Let’s begin today with the recognition that we regularly need to exhort our souls to respond to the truth about who God is with heartfelt praise (1a). Preach yourself a sermon today. Take the Word of God into yourself like prescribed medicine. Tell yourself some truth you know you need to hear. Read this passage through. Indeed, traverse further into the psalm, and you will surely remind yourself in doing so that this great God – your God – is worthy of endless worship. Don’t rob Him of His due.
One thing that is manifestly true about God is this: He is not only great but very great (1b).
He is also beautiful. We have a remarkable poetic picture painted in these first four verses: …beautifully, gloriously robed, Dressed up in sunshine, and all heaven stretched out for your tent. The Message. It’s been said that if splendour and majesty (1c) are to be distinguished, the former relates to God’s intrinsic importance, and the latter to His observable majesty. The opening verses of this glorious psalm reveal God to be both transcendent and immanent. He is far above all that He has made (transcendence), yet He is intimately and personally involved with it (immanence).
F.B. Meyer makes the point that God often comes to us on a cloud (3b), something that may look dark and foreboding. Then he quotes this verse from a familiar hymn; Ye fearful saints, fresh courage take; The clouds ye so much dread Are big with mercy, and shall break In blessings on your head.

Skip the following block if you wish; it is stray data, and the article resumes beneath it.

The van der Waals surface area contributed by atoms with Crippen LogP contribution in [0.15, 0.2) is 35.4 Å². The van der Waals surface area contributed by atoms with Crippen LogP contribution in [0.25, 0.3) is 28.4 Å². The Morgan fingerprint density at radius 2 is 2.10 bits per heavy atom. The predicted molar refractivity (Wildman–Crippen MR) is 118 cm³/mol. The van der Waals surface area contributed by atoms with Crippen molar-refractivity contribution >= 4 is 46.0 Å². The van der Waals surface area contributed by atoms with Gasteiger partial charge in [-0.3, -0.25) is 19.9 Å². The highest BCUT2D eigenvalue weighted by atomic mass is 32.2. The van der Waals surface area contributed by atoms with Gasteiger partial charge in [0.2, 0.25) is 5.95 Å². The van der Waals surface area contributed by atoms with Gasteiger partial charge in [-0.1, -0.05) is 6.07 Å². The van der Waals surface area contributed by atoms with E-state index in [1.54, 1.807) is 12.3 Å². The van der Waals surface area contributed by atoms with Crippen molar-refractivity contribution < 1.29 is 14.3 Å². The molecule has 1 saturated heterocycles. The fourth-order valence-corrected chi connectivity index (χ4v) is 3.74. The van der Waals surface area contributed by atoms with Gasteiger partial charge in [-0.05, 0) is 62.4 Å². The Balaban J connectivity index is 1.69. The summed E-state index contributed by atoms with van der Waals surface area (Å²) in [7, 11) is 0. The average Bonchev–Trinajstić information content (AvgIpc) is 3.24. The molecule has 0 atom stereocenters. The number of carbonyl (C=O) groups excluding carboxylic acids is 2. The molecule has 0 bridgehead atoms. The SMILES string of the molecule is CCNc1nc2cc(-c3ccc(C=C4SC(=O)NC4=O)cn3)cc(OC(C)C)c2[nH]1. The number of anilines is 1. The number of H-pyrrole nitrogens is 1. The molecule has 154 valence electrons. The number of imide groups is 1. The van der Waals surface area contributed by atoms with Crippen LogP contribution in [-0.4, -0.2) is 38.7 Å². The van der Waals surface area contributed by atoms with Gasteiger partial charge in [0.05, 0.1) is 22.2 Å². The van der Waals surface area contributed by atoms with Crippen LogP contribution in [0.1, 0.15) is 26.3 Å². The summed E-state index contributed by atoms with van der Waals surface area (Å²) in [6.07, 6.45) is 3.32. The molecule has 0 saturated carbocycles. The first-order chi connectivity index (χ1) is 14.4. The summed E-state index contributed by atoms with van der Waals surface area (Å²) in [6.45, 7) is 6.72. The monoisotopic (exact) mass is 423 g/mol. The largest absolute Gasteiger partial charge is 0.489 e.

Alec Motyer entitles this psalm: ‘Creation rhapsody.’ God has created this incredible world which we enjoy (and often sin against, sad to say!). The psalmist compared creation to the building of a house: laying the foundations, putting up the beams, hanging the curtains, and taking care of the water system. Warren W.Wiersbe: With the Word, p.377.
The stateliness of ‘Praise to the Lord, the Almighty, the King of creation, compared with the exuberance of ‘All creatures of our God and King’, catches pretty well the relationship of Genesis 1 to Psalm 104. This psalm turns creation truth into song, environmental theory into wonder and praise. The sequence of the psalm accords with Genesis 1 and we can imagine a poet meditating on that great statement of the Creator and his work and giving free play to his imagination. There is a broad structural parallel between the two passages. J.A. Motyer: New Bible Commentary (4th edition),p.553.
It seems appropriate to quote some words from a well-known hymn:
This is my Father’s world,
Oh, let me ne’er forget
That though the wrong seems oft so strong,
God is the ruler yet.
This is my Father’s world;
Why should my heart be sad?
The Lord is king; let the heavens ring.
God reigns; let the earth be glad. Maltbie D. Babcock.
Prayer: Thank you Father God for this breathtakingly beautiful world you have given us to live in. Truly, ‘something lives in every hue, Christ less eyes have never seen.’ Help me to fully play my part in being a good ‘caretaker’ of your ‘property’.
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